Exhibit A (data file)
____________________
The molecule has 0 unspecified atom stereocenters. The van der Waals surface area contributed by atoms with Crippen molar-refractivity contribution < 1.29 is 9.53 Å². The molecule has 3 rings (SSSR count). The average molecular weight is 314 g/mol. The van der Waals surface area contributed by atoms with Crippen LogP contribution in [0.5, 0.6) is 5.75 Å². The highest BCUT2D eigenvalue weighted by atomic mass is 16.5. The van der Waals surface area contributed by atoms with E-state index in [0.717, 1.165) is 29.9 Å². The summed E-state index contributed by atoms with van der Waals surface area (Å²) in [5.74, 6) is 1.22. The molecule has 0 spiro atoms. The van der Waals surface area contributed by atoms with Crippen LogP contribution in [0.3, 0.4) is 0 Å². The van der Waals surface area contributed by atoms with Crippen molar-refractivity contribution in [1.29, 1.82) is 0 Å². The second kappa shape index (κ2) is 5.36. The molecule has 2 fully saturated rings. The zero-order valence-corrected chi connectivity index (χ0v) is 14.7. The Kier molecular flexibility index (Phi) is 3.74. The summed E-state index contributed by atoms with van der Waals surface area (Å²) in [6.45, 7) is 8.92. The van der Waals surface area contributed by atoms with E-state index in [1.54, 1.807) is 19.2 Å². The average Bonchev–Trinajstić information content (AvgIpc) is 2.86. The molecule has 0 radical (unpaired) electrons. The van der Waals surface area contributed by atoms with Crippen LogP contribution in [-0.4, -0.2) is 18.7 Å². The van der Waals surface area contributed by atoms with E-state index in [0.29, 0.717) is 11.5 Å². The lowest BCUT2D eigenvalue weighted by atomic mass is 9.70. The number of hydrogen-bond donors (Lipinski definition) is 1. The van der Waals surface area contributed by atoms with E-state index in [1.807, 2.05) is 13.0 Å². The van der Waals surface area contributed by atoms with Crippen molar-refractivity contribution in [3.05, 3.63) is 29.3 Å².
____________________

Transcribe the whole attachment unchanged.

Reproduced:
The molecule has 0 unspecified atom stereocenters. The van der Waals surface area contributed by atoms with Crippen molar-refractivity contribution < 1.29 is 9.53 Å². The molecule has 3 rings (SSSR count). The average molecular weight is 314 g/mol. The van der Waals surface area contributed by atoms with Crippen LogP contribution in [0.5, 0.6) is 5.75 Å². The highest BCUT2D eigenvalue weighted by atomic mass is 16.5. The van der Waals surface area contributed by atoms with E-state index in [0.717, 1.165) is 29.9 Å². The summed E-state index contributed by atoms with van der Waals surface area (Å²) in [5.74, 6) is 1.22. The molecule has 0 spiro atoms. The van der Waals surface area contributed by atoms with Crippen LogP contribution in [0.3, 0.4) is 0 Å². The van der Waals surface area contributed by atoms with Crippen molar-refractivity contribution in [1.29, 1.82) is 0 Å². The second kappa shape index (κ2) is 5.36. The molecule has 2 fully saturated rings. The zero-order valence-corrected chi connectivity index (χ0v) is 14.7. The Kier molecular flexibility index (Phi) is 3.74. The summed E-state index contributed by atoms with van der Waals surface area (Å²) in [6.45, 7) is 8.92. The van der Waals surface area contributed by atoms with E-state index in [1.54, 1.807) is 19.2 Å². The average Bonchev–Trinajstić information content (AvgIpc) is 2.86. The molecule has 0 radical (unpaired) electrons. The van der Waals surface area contributed by atoms with Crippen LogP contribution in [-0.4, -0.2) is 18.7 Å². The van der Waals surface area contributed by atoms with E-state index in [0.29, 0.717) is 11.5 Å². The lowest BCUT2D eigenvalue weighted by atomic mass is 9.70. The number of hydrogen-bond donors (Lipinski definition) is 1. The van der Waals surface area contributed by atoms with E-state index in [1.807, 2.05) is 13.0 Å². The van der Waals surface area contributed by atoms with Crippen molar-refractivity contribution in [3.05, 3.63) is 29.3 Å².